Document - Russie. Une loi homophobe nuirait à ceux qu'elle prétend protéger

Draft press statement


AI Index: EUR 46/010/2012
29 February 2012

Russia: Homophobic bill will harm those it claims to protect

An eleventh hour call to halt legislation that would enshrine homophobia and transphobia in law has been launched by Amnesty International, urging St Petersburg Governor Georgy Poltavchenko not to sign the discriminatory bill into law.

The bill claims to protect young people by banning “public actions aimed at propaganda of sodomy, lesbianism, bisexuality, transgenderness amongst minors”. It passed the final reading in the St Petersburg Legislative Assembly on Wednesday.

Anyone found guilty faces fines of between 5,000 and 500,000 rubles (approximately €126 - 12,600).

By restricting the publication of any materials related to lesbian, gay, bisexual, transgender or intersex (LGBTI) rights, this bill would severely restrict access to information about health, support networks or social activities for young people who are, or who think they might be, lesbian, gay, bisexual, transgender or intersex.

The bill violates the rights to freedom from discrimination, equality before the law, and freedom of association, that are guaranteed by numerous international human rights treaties to which Russia is a party, as well as Russia’s Constitution.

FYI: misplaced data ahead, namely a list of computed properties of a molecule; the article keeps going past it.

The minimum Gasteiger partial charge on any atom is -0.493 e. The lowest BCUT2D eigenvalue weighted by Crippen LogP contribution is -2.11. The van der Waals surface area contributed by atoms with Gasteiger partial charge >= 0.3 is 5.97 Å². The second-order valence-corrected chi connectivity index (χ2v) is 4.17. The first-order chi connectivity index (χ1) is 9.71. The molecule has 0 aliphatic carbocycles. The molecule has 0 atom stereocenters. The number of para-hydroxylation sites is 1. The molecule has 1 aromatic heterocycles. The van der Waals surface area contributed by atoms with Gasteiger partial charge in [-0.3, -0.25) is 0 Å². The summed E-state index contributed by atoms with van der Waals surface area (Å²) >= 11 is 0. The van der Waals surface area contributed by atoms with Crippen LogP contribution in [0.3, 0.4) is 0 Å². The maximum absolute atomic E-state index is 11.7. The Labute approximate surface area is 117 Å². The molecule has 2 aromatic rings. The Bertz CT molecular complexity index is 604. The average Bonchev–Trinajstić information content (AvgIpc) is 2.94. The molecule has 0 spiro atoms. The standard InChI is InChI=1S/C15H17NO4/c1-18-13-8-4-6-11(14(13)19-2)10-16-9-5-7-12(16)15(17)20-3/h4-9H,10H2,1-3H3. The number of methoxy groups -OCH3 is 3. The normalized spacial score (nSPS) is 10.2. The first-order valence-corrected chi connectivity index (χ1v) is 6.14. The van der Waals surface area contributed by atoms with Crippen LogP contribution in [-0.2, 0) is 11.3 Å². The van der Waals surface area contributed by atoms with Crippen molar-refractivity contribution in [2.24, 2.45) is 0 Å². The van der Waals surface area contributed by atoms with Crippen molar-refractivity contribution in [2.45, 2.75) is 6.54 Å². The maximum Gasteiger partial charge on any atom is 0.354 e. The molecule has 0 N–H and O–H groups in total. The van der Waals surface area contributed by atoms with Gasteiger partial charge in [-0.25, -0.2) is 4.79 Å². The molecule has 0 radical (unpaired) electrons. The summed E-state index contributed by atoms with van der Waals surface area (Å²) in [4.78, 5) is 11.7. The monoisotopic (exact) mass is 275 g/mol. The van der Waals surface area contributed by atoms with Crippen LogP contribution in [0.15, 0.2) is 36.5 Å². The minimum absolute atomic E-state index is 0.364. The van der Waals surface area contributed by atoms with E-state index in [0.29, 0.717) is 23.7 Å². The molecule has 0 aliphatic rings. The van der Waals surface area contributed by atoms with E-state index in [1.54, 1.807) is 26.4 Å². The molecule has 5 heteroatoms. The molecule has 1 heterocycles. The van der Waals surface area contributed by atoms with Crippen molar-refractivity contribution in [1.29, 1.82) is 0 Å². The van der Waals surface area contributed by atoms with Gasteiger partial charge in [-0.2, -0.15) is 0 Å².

At public hearings on the bill held on 24 February, documents stating that "homosexuals spread infections", "homosexuals lead perverted lives", and "homosexuals commit many crimes" were distributed, and supporters of the bill called for the forced treatment or isolation of LGBTI individuals.

This followed comments made by various members of St Petersburg’s Legislative Assembly during and following the first reading of the bill on 16 November 2011, who had called for a prohibition of LGBTI organisations’ websites, and for the use of the word “rainbow”, and images of rainbows to be classified as “propaganda for homosexuality” under the legislation.

Under the bill, freedom of assembly and expression for LGBTI groups would be prohibited anywhere where children might be present. This would rule out nearly all public events carried out by or on behalf of LGBTI people and organisations.

The publication of anything relating to LGBTI rights or providing assistance or advice – including informative leaflets as well as publications in the media and on the internet – would also be severely curtailed.

The regions of Arkhangelsk and Riazan have already introduced such legislation, and other Russian cities are reportedly planning to introduce similar legislation.

Although consensual same-sex activity was decriminalised in Russia in 1993, LGBTI people still face widespread discrimination and violence throughout the country.

LGBTI activists’ attempts to organize Pride marches, cultural festivals and other events in major cities, including in St. Petersburg, have frequently been met with official red tape and violence from anti-gay groups, among them people associating themselves with the Orthodox Church.

Violent attacks against LGBTI activists often go unpunished.


The Bill was originally proposed in November 2011, but further hearings were postponed at that time. It passed the third and final hearing in the St Petersburg Legislative Assembly on 29 February, following public hearings on 24 February. During the first reading of the law on 16 November, various members of the Legislative Assembly of St Petersburg called for a prohibition of websites of LGBTI organisaztion, and called for the use of the word ‘rainbow’, and images of rainbows, to be classified as propaganda for homosexuality under the legislation.

Amnesty International has issued an Urgent Action on this case: